When rock band Queen asked us “Who wants to live forever?” back in 1986, we interpreted it as standard lyrical rhetoric. But now, three decades and what feels like light years in technological, medical, and scientific advances later, the answer to that age-old question may have changed. And according to Ray Kurzweil, the famous American inventor who has been described as the “rightful heir to Thomas Edison,” we’re nearing immortality.

As the man responsible for the first CCD flatbed scanner, the first omni-font optical character recognition, the first print-to-speech reading machine for the blind, the first text-to-speech synthesizer, the first music synthesizer, and much more, Kurzweil has a knack for spotting trends and anticipating the future. And if history is any indication (and his word stays true), we may be in for a long, long lifetime.

In an episode of PBS’s News Hour last week, Kurzweil noted that death, which he describes as “a great robber of meaning, of relationships, of knowledge,” will soon be conquered. Indeed, the futurist notes, our species will soon be able to defeat disease and degeneration, and live “indefinitely.”

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Mar 21, 2016

Resurrection and Biotechnology

Posted by in categories: biotech/medical, disruptive technology, Elon Musk, futurism, human trajectories, neuroscience, posthumanism, Ray Kurzweil, Skynet, transhumanism

“He is not here; He has risen,” — Matthew 28:6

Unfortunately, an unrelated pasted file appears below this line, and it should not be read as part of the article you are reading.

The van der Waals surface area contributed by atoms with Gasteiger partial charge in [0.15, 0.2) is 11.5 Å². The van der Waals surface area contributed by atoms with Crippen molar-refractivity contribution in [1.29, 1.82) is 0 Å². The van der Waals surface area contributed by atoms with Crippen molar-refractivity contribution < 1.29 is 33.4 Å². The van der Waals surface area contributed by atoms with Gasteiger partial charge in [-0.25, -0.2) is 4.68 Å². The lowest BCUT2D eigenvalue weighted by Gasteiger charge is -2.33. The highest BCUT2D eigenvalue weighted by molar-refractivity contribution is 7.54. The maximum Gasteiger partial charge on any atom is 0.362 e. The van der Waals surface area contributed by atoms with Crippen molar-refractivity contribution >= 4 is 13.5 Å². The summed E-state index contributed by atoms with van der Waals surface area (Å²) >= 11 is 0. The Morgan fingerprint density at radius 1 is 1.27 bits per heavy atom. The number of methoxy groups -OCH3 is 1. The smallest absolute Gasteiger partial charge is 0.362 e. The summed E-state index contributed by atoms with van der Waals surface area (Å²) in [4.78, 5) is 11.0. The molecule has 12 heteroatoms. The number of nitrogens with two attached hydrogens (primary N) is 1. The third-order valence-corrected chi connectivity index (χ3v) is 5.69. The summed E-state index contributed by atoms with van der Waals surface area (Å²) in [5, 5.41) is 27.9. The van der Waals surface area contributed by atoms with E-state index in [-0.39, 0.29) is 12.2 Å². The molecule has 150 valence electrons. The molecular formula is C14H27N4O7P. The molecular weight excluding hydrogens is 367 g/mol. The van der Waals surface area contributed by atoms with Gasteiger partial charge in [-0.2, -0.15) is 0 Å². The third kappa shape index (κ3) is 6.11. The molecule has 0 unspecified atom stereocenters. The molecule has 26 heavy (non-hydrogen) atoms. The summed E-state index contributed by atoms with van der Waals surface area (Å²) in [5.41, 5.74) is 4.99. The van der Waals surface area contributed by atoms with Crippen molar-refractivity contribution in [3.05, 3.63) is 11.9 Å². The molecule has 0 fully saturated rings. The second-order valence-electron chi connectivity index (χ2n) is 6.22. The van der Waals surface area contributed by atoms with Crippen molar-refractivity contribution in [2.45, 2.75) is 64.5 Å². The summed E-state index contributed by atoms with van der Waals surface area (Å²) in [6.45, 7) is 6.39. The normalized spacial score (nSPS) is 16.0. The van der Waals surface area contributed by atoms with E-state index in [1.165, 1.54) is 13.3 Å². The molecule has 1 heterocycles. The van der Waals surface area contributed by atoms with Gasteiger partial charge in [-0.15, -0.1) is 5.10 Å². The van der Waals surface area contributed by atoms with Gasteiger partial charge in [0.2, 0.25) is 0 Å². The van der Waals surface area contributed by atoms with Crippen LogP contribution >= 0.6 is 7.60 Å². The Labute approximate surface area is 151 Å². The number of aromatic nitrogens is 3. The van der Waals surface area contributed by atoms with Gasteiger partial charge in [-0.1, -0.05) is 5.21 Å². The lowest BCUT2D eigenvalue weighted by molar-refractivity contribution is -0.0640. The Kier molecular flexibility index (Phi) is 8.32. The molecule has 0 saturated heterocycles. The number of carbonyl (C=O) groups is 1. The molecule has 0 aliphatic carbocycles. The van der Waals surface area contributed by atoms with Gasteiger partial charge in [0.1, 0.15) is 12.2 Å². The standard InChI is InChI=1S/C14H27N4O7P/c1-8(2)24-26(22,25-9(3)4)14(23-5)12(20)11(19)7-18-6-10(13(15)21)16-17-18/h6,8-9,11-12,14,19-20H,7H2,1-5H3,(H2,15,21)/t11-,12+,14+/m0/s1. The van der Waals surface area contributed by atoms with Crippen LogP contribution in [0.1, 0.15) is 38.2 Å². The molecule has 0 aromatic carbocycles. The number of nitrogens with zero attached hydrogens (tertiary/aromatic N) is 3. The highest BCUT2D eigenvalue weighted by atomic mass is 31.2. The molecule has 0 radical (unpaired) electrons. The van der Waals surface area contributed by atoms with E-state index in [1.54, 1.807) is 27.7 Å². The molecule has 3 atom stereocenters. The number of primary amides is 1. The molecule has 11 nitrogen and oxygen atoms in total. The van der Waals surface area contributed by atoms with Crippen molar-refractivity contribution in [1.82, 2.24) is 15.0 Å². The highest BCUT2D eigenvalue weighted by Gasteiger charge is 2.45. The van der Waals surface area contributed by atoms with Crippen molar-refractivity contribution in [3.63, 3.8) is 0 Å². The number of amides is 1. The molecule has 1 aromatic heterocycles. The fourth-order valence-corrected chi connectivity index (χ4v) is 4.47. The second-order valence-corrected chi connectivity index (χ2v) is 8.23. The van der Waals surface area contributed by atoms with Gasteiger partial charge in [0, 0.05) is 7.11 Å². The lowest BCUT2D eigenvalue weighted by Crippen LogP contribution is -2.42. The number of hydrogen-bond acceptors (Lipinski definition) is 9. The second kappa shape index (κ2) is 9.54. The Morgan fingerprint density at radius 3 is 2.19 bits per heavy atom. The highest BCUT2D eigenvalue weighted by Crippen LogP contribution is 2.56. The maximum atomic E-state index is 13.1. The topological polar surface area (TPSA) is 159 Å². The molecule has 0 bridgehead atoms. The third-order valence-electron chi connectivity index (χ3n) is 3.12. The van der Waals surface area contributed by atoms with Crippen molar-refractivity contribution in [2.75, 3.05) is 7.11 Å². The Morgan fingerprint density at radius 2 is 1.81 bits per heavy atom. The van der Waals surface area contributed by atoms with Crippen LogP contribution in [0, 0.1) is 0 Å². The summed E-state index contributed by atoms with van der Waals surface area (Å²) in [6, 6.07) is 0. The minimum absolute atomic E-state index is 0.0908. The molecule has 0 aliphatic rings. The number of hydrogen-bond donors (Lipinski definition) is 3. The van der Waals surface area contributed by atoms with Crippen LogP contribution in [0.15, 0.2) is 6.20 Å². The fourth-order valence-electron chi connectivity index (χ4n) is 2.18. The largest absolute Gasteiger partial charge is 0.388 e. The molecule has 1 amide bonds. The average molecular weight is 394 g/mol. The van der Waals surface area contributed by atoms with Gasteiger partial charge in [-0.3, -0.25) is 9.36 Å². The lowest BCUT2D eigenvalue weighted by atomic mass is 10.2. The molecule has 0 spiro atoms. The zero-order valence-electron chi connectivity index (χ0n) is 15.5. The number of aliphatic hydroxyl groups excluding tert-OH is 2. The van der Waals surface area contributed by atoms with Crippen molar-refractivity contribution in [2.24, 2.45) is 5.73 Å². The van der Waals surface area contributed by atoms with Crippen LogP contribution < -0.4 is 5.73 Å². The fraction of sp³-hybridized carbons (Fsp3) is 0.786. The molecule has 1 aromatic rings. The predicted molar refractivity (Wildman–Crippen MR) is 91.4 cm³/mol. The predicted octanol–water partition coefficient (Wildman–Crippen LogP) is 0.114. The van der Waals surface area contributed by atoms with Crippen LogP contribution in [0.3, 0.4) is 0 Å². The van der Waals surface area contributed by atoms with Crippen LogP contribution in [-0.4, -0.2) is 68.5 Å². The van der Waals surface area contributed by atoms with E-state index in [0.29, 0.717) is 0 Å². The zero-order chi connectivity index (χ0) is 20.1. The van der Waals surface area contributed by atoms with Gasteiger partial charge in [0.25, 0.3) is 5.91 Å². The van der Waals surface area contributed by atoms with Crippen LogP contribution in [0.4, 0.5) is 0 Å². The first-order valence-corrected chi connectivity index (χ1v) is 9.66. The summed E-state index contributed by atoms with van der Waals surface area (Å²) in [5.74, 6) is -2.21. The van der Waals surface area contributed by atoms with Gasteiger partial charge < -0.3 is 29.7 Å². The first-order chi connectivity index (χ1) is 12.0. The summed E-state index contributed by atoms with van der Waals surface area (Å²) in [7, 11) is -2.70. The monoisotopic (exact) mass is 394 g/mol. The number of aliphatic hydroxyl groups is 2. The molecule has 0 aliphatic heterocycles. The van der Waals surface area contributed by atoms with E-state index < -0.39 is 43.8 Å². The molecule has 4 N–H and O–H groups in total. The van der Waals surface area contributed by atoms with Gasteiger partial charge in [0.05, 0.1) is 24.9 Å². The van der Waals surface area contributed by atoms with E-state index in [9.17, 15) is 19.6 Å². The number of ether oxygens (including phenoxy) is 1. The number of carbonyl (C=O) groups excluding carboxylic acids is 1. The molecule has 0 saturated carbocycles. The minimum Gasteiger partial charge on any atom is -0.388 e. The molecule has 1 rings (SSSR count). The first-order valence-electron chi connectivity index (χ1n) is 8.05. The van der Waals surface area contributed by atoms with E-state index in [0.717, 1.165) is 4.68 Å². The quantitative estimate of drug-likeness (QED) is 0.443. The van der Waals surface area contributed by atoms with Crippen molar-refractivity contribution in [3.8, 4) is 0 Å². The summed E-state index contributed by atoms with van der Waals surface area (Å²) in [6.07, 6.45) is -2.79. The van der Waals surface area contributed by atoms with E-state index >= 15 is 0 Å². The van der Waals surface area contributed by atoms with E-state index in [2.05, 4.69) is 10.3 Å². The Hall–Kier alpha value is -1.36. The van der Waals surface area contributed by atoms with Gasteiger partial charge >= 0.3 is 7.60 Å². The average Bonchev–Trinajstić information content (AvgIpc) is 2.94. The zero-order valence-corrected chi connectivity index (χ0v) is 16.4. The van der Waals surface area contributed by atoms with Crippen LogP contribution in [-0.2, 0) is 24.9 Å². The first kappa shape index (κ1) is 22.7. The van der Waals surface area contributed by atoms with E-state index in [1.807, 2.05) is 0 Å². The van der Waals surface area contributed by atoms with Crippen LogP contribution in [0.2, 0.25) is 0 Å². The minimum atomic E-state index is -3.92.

As billions of Christians around the world are getting ready to celebrate the Easter festival and holiday, we take pause to appreciate the awe inspiring phenomena of resurrection.

crypt

In religious and mythological contexts, in both Western and Eastern societies, well known and less common names appear, such as Attis, Dionysus, Ganesha, Krishna, Lemminkainen, Odin, Osiris, Persephone, Quetzalcoatl, and Tammuz, all of whom were reborn again in the spark of the divine.

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Mar 20, 2016

Futurenews: A fun list to read

Posted by in categories: life extension, Ray Kurzweil

The quest for immortality isn’t something new. Longevity and eternal youth have frequently been sought after down through the ages, and efforts to keep from dying and fight off age have a long and interesting history. Legends about such things as ‘the Elixir of Life’, universal panaceas, and ‘the Fountain of Youth’ can be found in many different cultures from around the world, and the pursuit for immortality actually seems to be as old as mankind itself. Although divided by many generations of great men, the feelings of sheer helplessness and hopelessness that Ray Kurzweil must have felt when he experienced the loss of his father, strongly resembles those of Gilgamesh, the ancient Sumerian king, when he mourned over his friend Enkidu almost 5000 years earlier. As a matter of fact, mortality has probably haunted our conciuousness since the first human in horror witnessed death; and thus realized his or her own eventual demise

Humanity has been in a bitter war with ‘the Grim Reaper’ ever since.

“Six days and seven nights I mourned over him, and I would not allow him to be buried until a maggot fell out of his nose. I was terrified [by his appearance]. I began to fear death, and so roam the wilderness.” –Gilgamesh

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Mar 13, 2016

Ray Kurzweil: Computers Will Not Rob Us of Our Humanity. They Will Make Us More Profoundly Human

Posted by in categories: computing, Ray Kurzweil

The futurist sat down with Neil deGrasse Tyson to discuss what it means to think and create in a near-future where knowledge and expertise are downloadable.